Dandelions

Everyone knows what a dandelion looks like, but did you know that there are c250 species of dandelion recorded in Britain & Ireland?

  • Pollinators love them for the nectar and pollen they provide early in the year.
  • Gardeners curse them for the stubborn taproot and the many seeds that are so easily dispersed.
  • Taxonomists argue over which species is which.

Getting started with identification

Together with Hieracium (hawkweeds) and Rubus (blackberries), Taraxacum  is probably the most challenging genus that British and Irish botanists encounter. Tim Rich has set out a few Taraxacum dos and don'ts to help you get started, but if you're only just beginning to identify wild plants, we'd suggest that you get some of the more user-friendly genera under your belt first, before you start tackling dandelions.

The plasticity of dandelions is such that it takes a great deal of experience to learn what a species can ‘do’, and there are a great many of them. A thorough study of one’s local ‘patch’ might eventually yield 80-100 species, and casual introductions from elsewhere in Europe are always a possibility. It's best to examine only well-grown, typical individuals just before and during early flowering (a window of about a month, although this extends with increasing altitude). Even then, be prepared not to name a substantial proportion of material.

There are perhaps 20-30 species which are easily and reliably learnt (e.g. T. lacistophyllum, T. rubicundum, T. argutum, T. inopinatum, T. faeroense, T. euryphyllum, T. pseudolarssonii, T. luteum, T. unguilobum, T. nordstedtii, T. bracteatum, T. subbracteatum, T. hamatum, T. pseudohamatum, T. exacutum, T. ancistrolobum, etc.).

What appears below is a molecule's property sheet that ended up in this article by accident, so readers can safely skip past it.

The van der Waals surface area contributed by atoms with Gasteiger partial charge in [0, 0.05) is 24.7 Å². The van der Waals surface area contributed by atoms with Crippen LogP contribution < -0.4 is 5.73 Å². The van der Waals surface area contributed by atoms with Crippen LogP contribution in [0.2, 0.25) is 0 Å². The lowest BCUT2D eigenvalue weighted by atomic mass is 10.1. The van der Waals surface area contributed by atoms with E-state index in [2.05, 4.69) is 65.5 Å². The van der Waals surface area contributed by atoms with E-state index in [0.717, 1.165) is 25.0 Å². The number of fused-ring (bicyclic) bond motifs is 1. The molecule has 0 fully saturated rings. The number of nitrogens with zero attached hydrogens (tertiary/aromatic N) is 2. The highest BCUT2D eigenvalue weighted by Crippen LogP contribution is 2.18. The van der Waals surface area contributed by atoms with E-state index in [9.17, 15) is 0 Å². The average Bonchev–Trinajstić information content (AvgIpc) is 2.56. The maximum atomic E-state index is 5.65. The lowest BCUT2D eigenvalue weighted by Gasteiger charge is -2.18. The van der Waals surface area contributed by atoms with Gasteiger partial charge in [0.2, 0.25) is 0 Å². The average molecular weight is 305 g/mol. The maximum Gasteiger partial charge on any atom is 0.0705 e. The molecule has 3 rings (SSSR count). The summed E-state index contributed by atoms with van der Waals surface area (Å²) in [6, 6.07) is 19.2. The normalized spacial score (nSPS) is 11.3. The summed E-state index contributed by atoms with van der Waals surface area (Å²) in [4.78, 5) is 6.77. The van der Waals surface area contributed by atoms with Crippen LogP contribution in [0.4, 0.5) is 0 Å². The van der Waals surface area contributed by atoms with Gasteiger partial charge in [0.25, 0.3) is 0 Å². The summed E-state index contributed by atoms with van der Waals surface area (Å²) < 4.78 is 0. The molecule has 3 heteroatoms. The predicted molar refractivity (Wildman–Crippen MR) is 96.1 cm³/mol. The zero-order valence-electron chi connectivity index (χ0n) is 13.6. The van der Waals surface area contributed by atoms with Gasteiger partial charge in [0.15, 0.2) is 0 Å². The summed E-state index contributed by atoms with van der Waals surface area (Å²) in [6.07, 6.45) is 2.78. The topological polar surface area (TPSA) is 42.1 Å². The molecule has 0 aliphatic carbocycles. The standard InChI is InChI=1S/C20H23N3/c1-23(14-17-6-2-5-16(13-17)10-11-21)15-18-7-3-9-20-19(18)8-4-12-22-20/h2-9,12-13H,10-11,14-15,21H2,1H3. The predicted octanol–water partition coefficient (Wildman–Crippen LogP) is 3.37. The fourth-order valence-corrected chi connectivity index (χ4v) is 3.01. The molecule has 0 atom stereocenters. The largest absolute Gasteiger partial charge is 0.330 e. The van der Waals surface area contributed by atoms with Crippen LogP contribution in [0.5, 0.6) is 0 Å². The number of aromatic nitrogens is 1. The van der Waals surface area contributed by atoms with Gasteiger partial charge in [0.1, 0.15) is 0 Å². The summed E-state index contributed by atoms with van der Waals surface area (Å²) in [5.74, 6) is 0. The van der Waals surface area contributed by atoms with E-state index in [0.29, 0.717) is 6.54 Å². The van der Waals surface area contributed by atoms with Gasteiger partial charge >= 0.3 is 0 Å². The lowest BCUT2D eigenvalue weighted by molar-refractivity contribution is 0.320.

BSBI Handbook number 9, Dandelions of the British Isles (Dudman & Richards 1997) is the standard source of reference. John Richards, co-author of the BSBI Handbook, has started preparing accounts of all the dandelion species, starting with a selection in section Ruderalia.

Tim Rich's presentation gives an introduction to dandelion sections and what to look for.

Taraxacum sections

By its nature, the sectional division of Taraxacum produces much more “fuzzy” categories than the species or genus, hence the sections must be keyed out using as many characters as possible, including ecological ones. Indeed, ecological characters are very significant for, given the habitat or locality, one can expect to find members of certain sections. Conversely, the presence of some sections says a lot about the quality of the habitat!

Of the nine British sections, Sections Taraxacum, Obliqua and Palustria are all very restricted ecologically and contain very few species. Section Spectabilia includes one common and widespread but very plastic species viz. T. faeroense (Dahlst.) Dahlst. (three endemics are present in Shetland and one on St Kilda). The other three largely native sections, Sections Naevosa, Celtica and Erythrosperma each contain substantial numbers of species.  Of the more ‘weedy’ sections with many casuals and likely introductions, Section Ruderalia contains about half the known species in Britain. Section Hamata appears to be a fairly homogeneous group but it has affinities with Section Celtica and, in certain cases, some species could fit fairly happily into either section.

The key to the nine Sections in the Handbook, and the key in Stace’s New Flora of the British Isles are essentially identical, and allow some provisional groupings to be made.

Collecting specimens

For anyone who is serious about identifying dandelions, there is no substitute for developing a comprehensive herbarium of well-preserved material named by a recognised authority who is going to want to see specimens that have been carefully selected in the field and pressed for later reference. A presentation given by Tim Rich at the BSBI Recorders' Conference 2018, gives an introduction to collecting dandelion specimens. Arthur Chater has compiled general advice on collecting and pressing specimens.